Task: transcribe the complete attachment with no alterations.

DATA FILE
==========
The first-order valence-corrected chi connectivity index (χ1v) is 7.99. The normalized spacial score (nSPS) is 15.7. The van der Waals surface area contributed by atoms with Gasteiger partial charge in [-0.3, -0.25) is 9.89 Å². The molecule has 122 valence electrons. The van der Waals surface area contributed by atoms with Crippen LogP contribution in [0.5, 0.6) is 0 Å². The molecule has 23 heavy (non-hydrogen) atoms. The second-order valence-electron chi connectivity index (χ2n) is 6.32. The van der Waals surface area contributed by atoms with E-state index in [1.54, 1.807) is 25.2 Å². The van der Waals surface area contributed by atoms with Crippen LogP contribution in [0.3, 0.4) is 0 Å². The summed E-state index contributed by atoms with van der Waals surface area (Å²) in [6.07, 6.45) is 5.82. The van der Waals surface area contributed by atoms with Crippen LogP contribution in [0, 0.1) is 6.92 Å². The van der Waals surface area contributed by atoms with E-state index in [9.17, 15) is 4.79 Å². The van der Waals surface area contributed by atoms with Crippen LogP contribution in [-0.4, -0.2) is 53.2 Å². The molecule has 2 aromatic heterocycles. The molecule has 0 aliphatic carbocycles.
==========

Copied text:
The first-order valence-corrected chi connectivity index (χ1v) is 7.99. The normalized spacial score (nSPS) is 15.7. The van der Waals surface area contributed by atoms with Gasteiger partial charge in [-0.3, -0.25) is 9.89 Å². The molecule has 122 valence electrons. The van der Waals surface area contributed by atoms with Crippen LogP contribution in [0.5, 0.6) is 0 Å². The molecule has 23 heavy (non-hydrogen) atoms. The second-order valence-electron chi connectivity index (χ2n) is 6.32. The van der Waals surface area contributed by atoms with E-state index in [1.54, 1.807) is 25.2 Å². The van der Waals surface area contributed by atoms with Crippen LogP contribution in [0.3, 0.4) is 0 Å². The summed E-state index contributed by atoms with van der Waals surface area (Å²) in [6.07, 6.45) is 5.82. The van der Waals surface area contributed by atoms with Crippen LogP contribution in [0, 0.1) is 6.92 Å². The van der Waals surface area contributed by atoms with E-state index in [9.17, 15) is 4.79 Å². The van der Waals surface area contributed by atoms with Crippen LogP contribution in [-0.4, -0.2) is 53.2 Å². The molecule has 2 aromatic heterocycles. The molecule has 0 aliphatic carbocycles.